Tel-Aviv

Our visit to Israel and Palestine was, first and foremost, to celebrate the wedding of a friend and her Palestinian fiancé, so we tried to avoid spending time and money in predominantly Israeli areas. We did, however, treat ourselves to a day out in Tel Aviv and Jaffa, partly on the advice of the groom himself.

His recommendation for lunch,The Old Man and the Sea, is a Jaffa institution. It’s superb. Situated right on the seafront, the standard order is ice cold homemade lemonade accompanied by a “mixed salad” – a comprehensive spread of every imaginable meze dish, from taramasalata to calamari – to kick things off, followed by fish. Picking your fish is tricky since the menu is roughly translated from Hebrew to English, meaning that a lot of the names aren’t what you’d expect. I went for mullet, expecting one large and getting six smallish, fiddly and bony – absolutely delicious, but my neck was sore the next day from stooping to pick through the bones. In hindsight, it’s possible the locals tackle them whole, bones and all. Sea bass, whole and filleted, and “denis” – gilt head sea bream – also grace our table to excellent reviews.

Jaffa itself is so beautiful you can almost forget that 50,000 Muslims who called it home were forced to flee the violence that erupted there during the Naqba. It has plenty to see, including some excellent street art, of which walking tours are available, and plenty of Bauhaus architecture if that’s your thing. I opted for a Northward stroll along the beach as Jaffa gradually becomes Tel Aviv. Jaffa itself still looks and feels like an oldish, traditional Palestinian town, as does much of (especially East) Jerusalem. Not so Tel Aviv.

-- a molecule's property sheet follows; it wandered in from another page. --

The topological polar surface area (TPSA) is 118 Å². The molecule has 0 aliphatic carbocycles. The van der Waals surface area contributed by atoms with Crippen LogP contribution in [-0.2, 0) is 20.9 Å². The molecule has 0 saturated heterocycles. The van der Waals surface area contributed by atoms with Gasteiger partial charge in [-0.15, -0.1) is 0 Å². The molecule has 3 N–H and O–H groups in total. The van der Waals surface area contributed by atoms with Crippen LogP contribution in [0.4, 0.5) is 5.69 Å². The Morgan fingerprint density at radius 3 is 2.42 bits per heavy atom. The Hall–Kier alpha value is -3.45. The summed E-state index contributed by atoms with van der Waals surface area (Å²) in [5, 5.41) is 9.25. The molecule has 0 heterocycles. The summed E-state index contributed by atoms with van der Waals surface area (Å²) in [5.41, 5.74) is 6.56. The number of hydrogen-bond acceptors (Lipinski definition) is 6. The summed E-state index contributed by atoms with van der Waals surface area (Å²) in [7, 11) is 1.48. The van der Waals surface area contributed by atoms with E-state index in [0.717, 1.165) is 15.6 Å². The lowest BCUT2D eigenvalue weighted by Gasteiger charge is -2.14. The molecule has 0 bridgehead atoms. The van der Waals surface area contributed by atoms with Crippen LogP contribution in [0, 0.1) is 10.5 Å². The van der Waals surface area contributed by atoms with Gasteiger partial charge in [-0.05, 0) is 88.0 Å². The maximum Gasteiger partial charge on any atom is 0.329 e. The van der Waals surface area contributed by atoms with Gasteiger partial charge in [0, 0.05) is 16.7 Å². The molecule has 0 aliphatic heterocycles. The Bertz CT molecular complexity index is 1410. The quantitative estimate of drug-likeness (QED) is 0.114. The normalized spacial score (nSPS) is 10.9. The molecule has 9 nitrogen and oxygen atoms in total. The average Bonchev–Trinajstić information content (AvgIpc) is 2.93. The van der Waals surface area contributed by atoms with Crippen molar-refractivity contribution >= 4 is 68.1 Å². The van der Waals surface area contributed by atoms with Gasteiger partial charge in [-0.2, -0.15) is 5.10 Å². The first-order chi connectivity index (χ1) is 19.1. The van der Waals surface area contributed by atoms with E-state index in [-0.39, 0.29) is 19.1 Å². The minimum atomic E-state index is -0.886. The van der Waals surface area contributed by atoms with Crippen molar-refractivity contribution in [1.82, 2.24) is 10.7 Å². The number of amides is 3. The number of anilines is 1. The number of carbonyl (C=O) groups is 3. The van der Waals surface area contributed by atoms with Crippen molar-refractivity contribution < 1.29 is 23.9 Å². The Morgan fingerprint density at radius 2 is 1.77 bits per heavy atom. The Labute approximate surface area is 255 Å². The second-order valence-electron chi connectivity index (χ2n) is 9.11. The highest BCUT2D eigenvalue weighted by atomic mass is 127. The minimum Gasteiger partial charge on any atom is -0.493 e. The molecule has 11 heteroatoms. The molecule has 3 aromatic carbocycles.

The beachfront is rightly iconic. Lying at the Eastern edge of the Mediterranean it boasts excellent surf, and with glitzy high-rise blocks lining the pristine, sun-drenched beach front it’s reminiscent of LA. The sea temperature, in the August afternoon, is that of a mug of tea that’s been left out for about twenty minutes. The beachfront is a pleasant walk, and if you want to cover it faster there are Israeli equivalents of Boris bikes available to hire.

In the evening we sit and drink on the beachfront before taking the bus back to Jerusalem around 9pm – these buses take around an hour between the cities and run fairly frequently, so a day trip from one to the other is more than doable. We were there for sightseeing more than a beach holiday but if the latter is your preference then base yourself in Tel Aviv and nip out to Jerusalem to see the highlights, not vice versa. In an otherwise packed trip of walking and seeing things, the beaches of Tel Aviv were for us a decadent stint of sitting still.

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